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MIKE DOWNEY

Don't Bother Opening Envelope, Winner Is . . . . UCLA, Regardless

March 27, 1995|MIKE DOWNEY

Being nominated should be enough. You shouldn't have to win. You should be able to feel pleasure at being one of the very few best out of hundreds, no matter what happens on that ultimate Monday night when a presenter hands you a shiny award, symbolizing that in a given year, nobody was better than you.

Nevertheless, permit me to be the first to announce that the winner for best basketball team already is . . . UCLA. Because it can be murder being the basketball team from planet Hollywood, being obligated to be not only the best but the coolest, to run like Hanks, shoot like Travolta, be mature as Newman and scary like Landau. Just try it sometime, being a success and as cool as Fonzie at the same time; ain't easy.

One by one, players from the Bruin camp repeated their pledge last weekend that nothing short of a championship would be sufficient. As young and hungry Charles O'Bannon proudly put it: "We didn't come this far to settle for less." As his older, this-is-my-last-chance brother, Ed, agreed: "We haven't won anything yet."

But they have, of course. Memorable teams from Phi Slamma Jamma to the Fab Five have gone back to their hometowns carrying nothing more than the "first runner-up" prize, as useless as one from a beauty pageant. Perhaps it never bothers a Clyde Drexler or a Chris Webber any more to have come so close and--I almost wrote failed here--be disappointed, but then again, perhaps they never give it a second thought.

So, UCLA has already won? Correctamundo. The goal is to get to the Final Four, no matter what disciplined minds say. This alone is a privilege a Shaquille O'Neal or a Scottie Pippen never knew. We understand that in athletics, as opposed to acting, self-confidence demands that one cannot express satisfaction at simply being a finalist. You want your cake and you want to eat it.

I, however, may say what the UCLA Bruins can't. That they already have done plenty. That anything they do hereafter is sheer frosting. Should they be handed that gleaming hood ornament a week from tonight, more the better, because it would be a fitting conclusion to a fantastic season and the final fade-out of our favorite coaching drama, The Harrick Redemption. But it isn't absolutely necessary. Somebody's gotta be Hanks and somebody Travolta.

It was so beautiful Saturday hearing the Bruins take such pride in their accomplishments. For months and months, I could sense their reluctance to exhale, to let it out, finally, after keeping everything bottled up. They were champions--maybe only of their conference and their regional, but heaven help them had they fallen short of being that.

A year ago this month, my everlasting memory was of Tyus Edney slapping a wet towel against an Oklahoma City hardwood floor, exasperated at his team's abject failure against a team from Somewhere, Okla. But to see him Saturday, to see each UCLA player atop a ladder, snipping basket cords like the Bubba Gump Shrimp Co. netting seafood, with Ed O'Bannon camcording the whole scene like a second-unit director, this was when I knew for sure that Hollywood's team was already a winner, not merely a nominee.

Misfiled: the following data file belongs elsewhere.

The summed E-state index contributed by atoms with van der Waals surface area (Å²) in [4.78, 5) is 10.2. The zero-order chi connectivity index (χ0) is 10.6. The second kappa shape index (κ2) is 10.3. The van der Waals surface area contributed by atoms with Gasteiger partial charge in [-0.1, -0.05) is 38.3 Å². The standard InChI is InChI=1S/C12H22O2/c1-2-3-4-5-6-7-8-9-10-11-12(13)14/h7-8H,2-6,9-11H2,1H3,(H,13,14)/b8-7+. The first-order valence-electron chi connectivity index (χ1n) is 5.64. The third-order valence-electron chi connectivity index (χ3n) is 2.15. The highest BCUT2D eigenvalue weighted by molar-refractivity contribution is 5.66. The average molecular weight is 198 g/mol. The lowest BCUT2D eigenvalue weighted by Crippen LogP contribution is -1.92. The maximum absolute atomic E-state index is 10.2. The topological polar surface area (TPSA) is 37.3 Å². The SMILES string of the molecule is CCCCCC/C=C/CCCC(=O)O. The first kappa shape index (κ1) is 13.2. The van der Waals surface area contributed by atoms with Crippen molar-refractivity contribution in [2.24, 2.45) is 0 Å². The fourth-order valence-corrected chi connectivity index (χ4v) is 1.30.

The gangly freshman with the unorthodox name, omm'A Givens, who won't get to play unless UCLA wins big or loses big, ended up mentioning how things hadn't panned out for him in Westwood exactly as he planned, not getting many playing minutes and all, but he was looking forward to going home to Washington state and there was great sincerity in his voice when he said: "The way our team is performing out there, it just gives me goose bumps."

Around and around the locker room I went, listening to other noteworthy observations, such as the O'Bannon brothers' father expressing the opinion that he had seen the quite seasoned Jim Harrick improve as a coach in every season that his son Ed had been there.

And whatever that was in Harrick's voice--amusement, amazement, I couldn't tell for sure--when someone asked how it felt to go to a Final Four, and his response was something like: "Have you ever been to one?" . . . Was he agreeing that it was something great or astounded at what a foolish question that was, or, as I personally believe, a bit of both? Harrick shook his head and said: "You'll never understand. Never understand."

I can picture him, also, after that Tulsa thing, a little glassy-eyed, a little dazed, but determined to stand erect and maintain a professional's poise, like an Oscar runner-up whose responsibility is to congratulate the winner and hide the disappointment with a mask as tight as Jim Carrey's. For Harrick, who has traveled all the way from Stonewall Jackson High in ol' West Virginny to the dudes and waves of Malibu in his basketball life, being cheered the way he was Saturday by UCLA's fans--him, for a change, not merely the players but him --must have felt as warm as a tanning parlor's hottest lamp.

One of his assistants, Steve Lavin, said something I liked: "That Tulsa loss was a lightning bolt. You get hit with a bolt like that, it either makes you stronger or it devastates you. I think it made this team stronger."

And by a week from tonight, these guys could be positively buff. But were you to ask me whether or not the UCLA Bruins--live! from Hollywood!--will soon be announced as Best Basketball Team for the 12 months just passed, all I can say is that I already have opened the envelope. I am not supposed to tell you what it says. (Yes.)

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